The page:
63% of consumers say they have grown numb to personalization and 33% indicated that superficial personalization annoyed them.
If you are going the personalized email route, Hubspot has a few great examples of email personalization. Here’s an educational email from Dropbox about a product feature that was triggered by user behavior.
An study released by Experian Marketing Services in March shows that personalized promotional and triggered emails deliver stronger open and click rates than their non-personalized emails. These personalized emails also have higher transaction rates and revenue per email.
Here’s an excerpt from Responsys’ Vice President of Strategy, Rich Fleck’s interview with David Kirkpatrick on personalization:
“They (digitally savvy consumers) move seamlessly between digital channels (Facebook, website, email, mobile, etc.) and they expect this to be an integrated experience.
Personalization supports this new expectation – as marketers, the more relevantly we are able to speak with a consumer, the better the response rate. With crowded inboxes and the abundance of digital messaging, personalization is an effective tool to cut through the noise and attract consumer attention with a relevant and timely message.”
Of course, more marketing gems lie within the actual article so do read the full article.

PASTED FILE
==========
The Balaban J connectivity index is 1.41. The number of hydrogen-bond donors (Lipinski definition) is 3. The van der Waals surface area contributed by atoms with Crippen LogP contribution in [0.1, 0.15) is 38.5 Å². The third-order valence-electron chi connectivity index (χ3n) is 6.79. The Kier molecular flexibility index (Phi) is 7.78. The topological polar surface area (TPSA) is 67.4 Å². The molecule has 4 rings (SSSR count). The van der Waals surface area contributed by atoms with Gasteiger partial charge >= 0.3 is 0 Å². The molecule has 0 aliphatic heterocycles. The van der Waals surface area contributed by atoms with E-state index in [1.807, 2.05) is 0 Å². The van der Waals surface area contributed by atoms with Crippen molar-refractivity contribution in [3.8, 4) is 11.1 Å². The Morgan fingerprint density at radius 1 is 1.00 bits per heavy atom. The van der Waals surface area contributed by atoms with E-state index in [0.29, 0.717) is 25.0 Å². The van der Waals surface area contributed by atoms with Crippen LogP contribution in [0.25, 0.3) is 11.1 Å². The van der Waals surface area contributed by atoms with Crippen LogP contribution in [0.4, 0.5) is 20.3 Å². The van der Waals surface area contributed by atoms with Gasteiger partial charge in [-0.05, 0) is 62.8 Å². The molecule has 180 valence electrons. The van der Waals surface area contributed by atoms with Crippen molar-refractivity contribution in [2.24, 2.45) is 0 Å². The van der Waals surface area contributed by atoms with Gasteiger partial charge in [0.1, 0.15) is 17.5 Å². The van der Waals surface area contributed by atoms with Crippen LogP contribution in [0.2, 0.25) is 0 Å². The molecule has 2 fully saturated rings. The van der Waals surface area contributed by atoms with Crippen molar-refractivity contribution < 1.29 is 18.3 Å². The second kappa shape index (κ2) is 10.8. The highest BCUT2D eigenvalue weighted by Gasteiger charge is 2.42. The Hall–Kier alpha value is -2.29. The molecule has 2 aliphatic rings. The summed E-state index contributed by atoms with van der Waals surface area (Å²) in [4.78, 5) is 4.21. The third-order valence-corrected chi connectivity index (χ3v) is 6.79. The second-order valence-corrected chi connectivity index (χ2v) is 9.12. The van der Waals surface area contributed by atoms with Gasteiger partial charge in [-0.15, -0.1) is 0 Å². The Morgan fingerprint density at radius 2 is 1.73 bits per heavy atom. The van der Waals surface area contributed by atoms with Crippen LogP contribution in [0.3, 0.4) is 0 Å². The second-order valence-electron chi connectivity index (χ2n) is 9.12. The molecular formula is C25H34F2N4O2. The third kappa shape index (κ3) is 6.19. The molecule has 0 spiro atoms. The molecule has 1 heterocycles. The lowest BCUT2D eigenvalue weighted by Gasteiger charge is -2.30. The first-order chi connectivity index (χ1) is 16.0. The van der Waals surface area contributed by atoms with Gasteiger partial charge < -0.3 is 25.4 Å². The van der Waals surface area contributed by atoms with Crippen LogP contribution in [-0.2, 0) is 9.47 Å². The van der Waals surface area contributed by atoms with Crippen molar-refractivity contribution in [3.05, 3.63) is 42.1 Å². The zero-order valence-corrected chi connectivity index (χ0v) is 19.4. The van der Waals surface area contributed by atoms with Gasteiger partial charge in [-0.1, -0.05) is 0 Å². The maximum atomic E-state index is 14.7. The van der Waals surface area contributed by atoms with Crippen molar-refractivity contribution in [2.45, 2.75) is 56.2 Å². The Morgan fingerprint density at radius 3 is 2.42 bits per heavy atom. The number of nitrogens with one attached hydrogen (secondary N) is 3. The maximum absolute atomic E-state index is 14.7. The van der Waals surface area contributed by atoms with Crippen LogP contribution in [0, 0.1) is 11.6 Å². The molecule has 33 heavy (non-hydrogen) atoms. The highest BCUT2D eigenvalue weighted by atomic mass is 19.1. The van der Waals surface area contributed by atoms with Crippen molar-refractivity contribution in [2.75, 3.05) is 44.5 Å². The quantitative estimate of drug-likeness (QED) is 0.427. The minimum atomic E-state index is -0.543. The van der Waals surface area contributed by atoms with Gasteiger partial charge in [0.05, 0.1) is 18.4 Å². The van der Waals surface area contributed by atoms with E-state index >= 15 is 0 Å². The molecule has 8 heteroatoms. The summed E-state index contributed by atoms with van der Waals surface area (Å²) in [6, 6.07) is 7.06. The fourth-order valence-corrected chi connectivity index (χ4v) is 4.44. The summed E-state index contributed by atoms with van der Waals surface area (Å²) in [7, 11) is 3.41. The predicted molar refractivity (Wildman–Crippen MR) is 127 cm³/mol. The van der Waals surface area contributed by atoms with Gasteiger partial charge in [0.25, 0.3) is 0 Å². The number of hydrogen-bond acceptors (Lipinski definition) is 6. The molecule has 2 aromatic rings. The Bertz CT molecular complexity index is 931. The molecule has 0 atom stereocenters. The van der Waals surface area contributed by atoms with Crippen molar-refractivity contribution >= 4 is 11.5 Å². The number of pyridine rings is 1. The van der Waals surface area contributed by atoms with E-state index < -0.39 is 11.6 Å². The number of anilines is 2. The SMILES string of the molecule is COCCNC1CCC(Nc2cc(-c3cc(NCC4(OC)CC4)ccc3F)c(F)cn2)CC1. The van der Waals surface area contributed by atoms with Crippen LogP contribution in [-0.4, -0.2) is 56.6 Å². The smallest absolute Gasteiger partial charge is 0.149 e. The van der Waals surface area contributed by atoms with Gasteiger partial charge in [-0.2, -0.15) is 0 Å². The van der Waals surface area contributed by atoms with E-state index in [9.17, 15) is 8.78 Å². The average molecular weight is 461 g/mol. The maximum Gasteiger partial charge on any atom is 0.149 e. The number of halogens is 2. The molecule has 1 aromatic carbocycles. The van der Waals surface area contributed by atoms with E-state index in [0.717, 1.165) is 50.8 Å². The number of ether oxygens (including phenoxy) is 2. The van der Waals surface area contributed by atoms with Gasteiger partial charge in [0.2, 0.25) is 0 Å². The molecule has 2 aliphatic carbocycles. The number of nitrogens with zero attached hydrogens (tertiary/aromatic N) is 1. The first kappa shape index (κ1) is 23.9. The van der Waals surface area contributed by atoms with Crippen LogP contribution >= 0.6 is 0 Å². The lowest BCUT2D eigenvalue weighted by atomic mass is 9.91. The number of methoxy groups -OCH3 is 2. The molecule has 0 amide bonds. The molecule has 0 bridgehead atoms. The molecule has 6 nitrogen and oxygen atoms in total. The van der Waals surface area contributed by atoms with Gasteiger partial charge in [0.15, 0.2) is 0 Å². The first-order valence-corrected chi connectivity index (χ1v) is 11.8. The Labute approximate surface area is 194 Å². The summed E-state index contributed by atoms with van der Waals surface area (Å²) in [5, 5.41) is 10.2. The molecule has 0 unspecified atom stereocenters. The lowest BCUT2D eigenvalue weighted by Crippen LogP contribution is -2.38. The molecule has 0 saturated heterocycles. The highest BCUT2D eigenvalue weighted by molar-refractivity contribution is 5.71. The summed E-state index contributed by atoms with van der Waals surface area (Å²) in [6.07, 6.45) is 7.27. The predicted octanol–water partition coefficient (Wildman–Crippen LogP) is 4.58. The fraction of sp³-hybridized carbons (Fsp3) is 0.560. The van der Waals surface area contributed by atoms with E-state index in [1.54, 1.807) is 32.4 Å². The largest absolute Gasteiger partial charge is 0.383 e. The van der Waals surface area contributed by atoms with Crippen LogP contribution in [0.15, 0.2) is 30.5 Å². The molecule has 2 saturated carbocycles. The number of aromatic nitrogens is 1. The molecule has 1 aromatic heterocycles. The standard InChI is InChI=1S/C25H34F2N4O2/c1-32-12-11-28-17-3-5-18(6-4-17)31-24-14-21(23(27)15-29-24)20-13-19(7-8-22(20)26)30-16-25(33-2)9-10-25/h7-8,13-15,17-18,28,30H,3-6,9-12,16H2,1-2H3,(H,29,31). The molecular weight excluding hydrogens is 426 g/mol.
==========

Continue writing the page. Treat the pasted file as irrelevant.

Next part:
Could it be that consumers have reached the tipping point when it comes email personalization? We present both sides of the debate. We leave the decision to you (and your A/B testing).
Email Personalization is one part of the marketing puzzle, deliverability is the next. Find out what it takes to get email in the inbox when you watch the Six Secrets of Successful Sending Webinar!
With just two months to go before the event, we’re deep into the planning stages for Interact 2012. One the high points from last year’s event was the keynote presentation from Techonomy’s David Kirkpatrick. An astute observer of the tech industry, David early on understood the importance of Facebook, and got direct access to the company’s founders to write his definitive account of the company, The Facebook Effect. In his speech, David talked primarily about the ways Facebook evolved as a business, and how it’s shaping society and attitudes toward privacy. But he also had some interesting things to say about how social media is changing business-to-consumer relations. Here’s a short video from a conversation David and I had after his talk.
The behavioral changes in communication being pioneered by Facebook and Twitter and LinkedIn and Fourquare and some of those companies are inevitably going to affect the way every business has to operate.